We estimate that Enhanced Option 1 will achieve more than 80% of the true Option 2 reductions at a small fraction of the cost. Enhanced Option 1 allows the states and localities to build on existing programs, at minimum expense, and facilitates the use of low impact development (LID) that is favored in the new National Research Council (NRC) Report.(6) The NRC notes, “Several monitoring studies have documented a major reduction in stormwater runoff from development sites that employ … LID in the United States.”(7) In addition, NRC states that, “the idea of LID arose to offer a way to achieve actual avoidance or at least minimization of discharge quantity and pollutant increases reaching far above predevelopment levels.”(8) Although LID falls outside of EPA’s legal authority, state and local LID requirements can provide a better solution to stormwater management than controlling site runoff through treatment. EPA’s ATS-centric approach is at odds with the best current thinking for addressing stormwater pollution, and therefore, should be replaced by strategies that accommodate sound land use planning by state and local authorities.
In order to encourage and facilitate use of LID, we recommend that EPA exclude from this ELG permits that include LID requirements. Those programs may well achieve far more reductions than the proposed ELG or any other form of ELG.
Unlike EPA’s numeric limit approach, Option 2 with “action levels” is the approach used by the several states that have adopted advanced treatment systems as part of their stormwater strategy for construction. We support this alternative. An “action level” does not require the site to achieve any specific numeric limit. Exceeding the “action level” requires the facility to take further action, which could include implementation of additional best management practices (BMPs) to minimize sediment runoff. This action level approach is the approach already used by EPA today for stormwater discharges from industrial sources in the Multi-Sector General Permit (MSGP). EPA requested comments on the action level variation of Option 2.(9) Like Enhanced Option 1, this approach will also produce very similar sediment removals at a fraction of the Option 2 cost. Using this modification, EPA could maintain its preferred Option 2 approach, promoting new passive measure technologies, as well as the advanced treatment system, while saving considerable resources.
B. The 13 NTU Standard in Option 2 is Not Supported in the Record
The record does not support EPA’s proposed determination that properly operated advanced treatment systems specified in Option 2 can consistently achieve 13 NTU. EPA derived the 13 NTU standard using the methodology for deriving a maximum daily average standard, not the maximum instantaneous standard proposed by EPA. But more importantly, the agency failed to comply with its own procedures for establishing numeric limits applied in previous ELGs. First, EPA failed to determine that the plants were representative of nationwide plants. All of the data are from three states: California, Oregon and Washington. The two vendors chose data from their sites without guidance on representativeness. The vendors may have selected sites with good operating records and low turbidity. Second, EPA did not make any site visits nor perform any of its own sampling. Third, at most of the sites, the agency does not know what equipment was used to treat the stormwater. For example, in most instances, the agency does not know whether a facility used polishing filters to supplement the sand filters to achieve these low turbidity levels.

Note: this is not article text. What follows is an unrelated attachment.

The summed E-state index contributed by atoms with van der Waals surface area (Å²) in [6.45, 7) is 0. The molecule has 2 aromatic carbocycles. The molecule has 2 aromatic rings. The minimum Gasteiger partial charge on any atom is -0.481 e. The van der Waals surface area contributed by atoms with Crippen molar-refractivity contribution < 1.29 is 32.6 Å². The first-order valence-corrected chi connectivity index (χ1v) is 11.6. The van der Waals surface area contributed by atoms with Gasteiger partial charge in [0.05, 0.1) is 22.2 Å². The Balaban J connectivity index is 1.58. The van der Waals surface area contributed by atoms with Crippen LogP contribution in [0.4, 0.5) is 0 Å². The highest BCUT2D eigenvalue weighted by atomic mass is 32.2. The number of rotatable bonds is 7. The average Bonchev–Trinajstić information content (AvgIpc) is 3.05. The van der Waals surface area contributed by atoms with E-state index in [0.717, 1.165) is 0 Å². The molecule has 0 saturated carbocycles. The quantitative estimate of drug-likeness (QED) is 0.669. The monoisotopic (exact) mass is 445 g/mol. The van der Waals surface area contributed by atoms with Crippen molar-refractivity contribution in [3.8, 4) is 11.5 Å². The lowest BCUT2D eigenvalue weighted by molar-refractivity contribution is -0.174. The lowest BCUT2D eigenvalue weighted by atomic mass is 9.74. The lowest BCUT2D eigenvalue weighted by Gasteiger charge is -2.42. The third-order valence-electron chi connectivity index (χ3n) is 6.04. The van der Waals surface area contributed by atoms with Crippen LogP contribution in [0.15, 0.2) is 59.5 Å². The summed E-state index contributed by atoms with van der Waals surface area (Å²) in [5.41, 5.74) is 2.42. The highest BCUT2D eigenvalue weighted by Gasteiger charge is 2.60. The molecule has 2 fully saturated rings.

It is fundamental to the promulgation of an ELG that the agency determine that these plants were properly maintained and operating facilities using the specified equipment, and that these plants were representative of plants nationwide. EPA cannot make the legal finding that the Option 2 numeric limit is achievable by EPA’s specified technology without these underlying determinations. This is a very important omission for a rule costing two billion dollars annually, according to the agency’s own estimate.
In addition, some of the early comments state that background turbidity in streams during normal flows, not storm events, range between 20 and 100 NTU,(10) well above 13 NTU. Greene County, Missouri finds that storm event discharges from detention basins from undisturbed fully developed land showed a median of 67 NTU,(11) also well in excess of 13 NTU. One professional engineer observed that a glass of water at 30 NTU was indistinguishable from a glass of drinking water.(12) These comments collectively question the merits, practicality and feasibility of reducing turbidity to 13 NTU under Option 2.
C. Turbidity is Not the Regulated Pollutant in this Rulemaking; Option 2 Fails the BCT Cost Test and Cannot be Promulgated
Conventional pollutants are subject to BCT (“best conventional technology”) controls, while toxic and nonconventional pollutants are subject to BAT (“best available technology”) controls. In this proposal, EPA targets turbidity in Option 2 as a “pollutant” of concern in its effort to control sediment discharges from construction sites. However, in this case, it appears that the agency is only regulating turbidity, a nonconventional pollutant, and not TSS, a conventional pollutant, in order to make a BAT finding. This is problematic because: (1) this determination permits EPA to ignore the agency’s initial finding that the advanced treatment technology fails the BCT cost test that would otherwise apply to TSS;(13) and (2) this determination allows for a BAT cost test, providing an inappropriate cost basis to support the ATS numerical limits.
If not for the separate BAT determination, EPA could not legally require permittees to install this expensive equipment under Option 2. The agency is not controlling toxics or nonconventional pollutants here, only sediment, and TSS, a conventional pollutant, is the appropriate parameter for EPA to use. The agency cites the case of Rybachek v. EPA, 904 F.2d 1276, 1291-92 (9th Cir. 1990) in support of its position that turbidity is the regulated pollutant in this rulemaking, but Advocacy believes that this case is inapplicable here.(14)